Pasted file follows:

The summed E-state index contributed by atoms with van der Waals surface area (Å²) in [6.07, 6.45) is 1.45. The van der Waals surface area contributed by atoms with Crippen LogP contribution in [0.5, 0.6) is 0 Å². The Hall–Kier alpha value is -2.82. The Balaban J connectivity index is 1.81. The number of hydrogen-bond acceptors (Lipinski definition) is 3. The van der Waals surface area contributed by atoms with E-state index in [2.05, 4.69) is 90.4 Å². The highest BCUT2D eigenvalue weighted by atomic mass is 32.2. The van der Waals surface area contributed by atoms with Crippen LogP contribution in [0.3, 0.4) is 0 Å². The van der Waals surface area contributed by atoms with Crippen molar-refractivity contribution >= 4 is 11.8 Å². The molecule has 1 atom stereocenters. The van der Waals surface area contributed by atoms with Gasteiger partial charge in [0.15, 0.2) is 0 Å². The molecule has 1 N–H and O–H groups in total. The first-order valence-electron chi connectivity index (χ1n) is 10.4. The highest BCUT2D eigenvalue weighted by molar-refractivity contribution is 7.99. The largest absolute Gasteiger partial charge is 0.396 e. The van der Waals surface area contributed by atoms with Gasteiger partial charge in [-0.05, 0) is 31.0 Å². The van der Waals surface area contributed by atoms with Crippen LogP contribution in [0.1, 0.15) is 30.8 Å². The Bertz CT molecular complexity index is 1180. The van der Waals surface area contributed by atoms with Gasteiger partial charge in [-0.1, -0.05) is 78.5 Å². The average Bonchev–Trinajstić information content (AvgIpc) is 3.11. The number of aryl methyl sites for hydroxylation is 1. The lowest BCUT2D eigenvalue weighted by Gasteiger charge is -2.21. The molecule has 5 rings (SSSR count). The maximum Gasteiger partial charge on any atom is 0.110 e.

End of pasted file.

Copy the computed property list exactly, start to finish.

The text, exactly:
The summed E-state index contributed by atoms with van der Waals surface area (Å²) in [6.07, 6.45) is 1.45. The van der Waals surface area contributed by atoms with Crippen LogP contribution in [0.5, 0.6) is 0 Å². The Hall–Kier alpha value is -2.82. The Balaban J connectivity index is 1.81. The number of hydrogen-bond acceptors (Lipinski definition) is 3. The van der Waals surface area contributed by atoms with E-state index in [2.05, 4.69) is 90.4 Å². The highest BCUT2D eigenvalue weighted by atomic mass is 32.2. The van der Waals surface area contributed by atoms with Crippen LogP contribution in [0.3, 0.4) is 0 Å². The van der Waals surface area contributed by atoms with Crippen molar-refractivity contribution >= 4 is 11.8 Å². The molecule has 1 atom stereocenters. The van der Waals surface area contributed by atoms with Gasteiger partial charge in [0.15, 0.2) is 0 Å². The molecule has 1 N–H and O–H groups in total. The first-order valence-electron chi connectivity index (χ1n) is 10.4. The highest BCUT2D eigenvalue weighted by molar-refractivity contribution is 7.99. The largest absolute Gasteiger partial charge is 0.396 e. The van der Waals surface area contributed by atoms with Gasteiger partial charge in [-0.05, 0) is 31.0 Å². The van der Waals surface area contributed by atoms with Crippen LogP contribution in [0.1, 0.15) is 30.8 Å². The Bertz CT molecular complexity index is 1180. The van der Waals surface area contributed by atoms with Gasteiger partial charge in [-0.1, -0.05) is 78.5 Å². The average Bonchev–Trinajstić information content (AvgIpc) is 3.11. The number of aryl methyl sites for hydroxylation is 1. The lowest BCUT2D eigenvalue weighted by Gasteiger charge is -2.21. The molecule has 5 rings (SSSR count). The maximum Gasteiger partial charge on any atom is 0.110 e.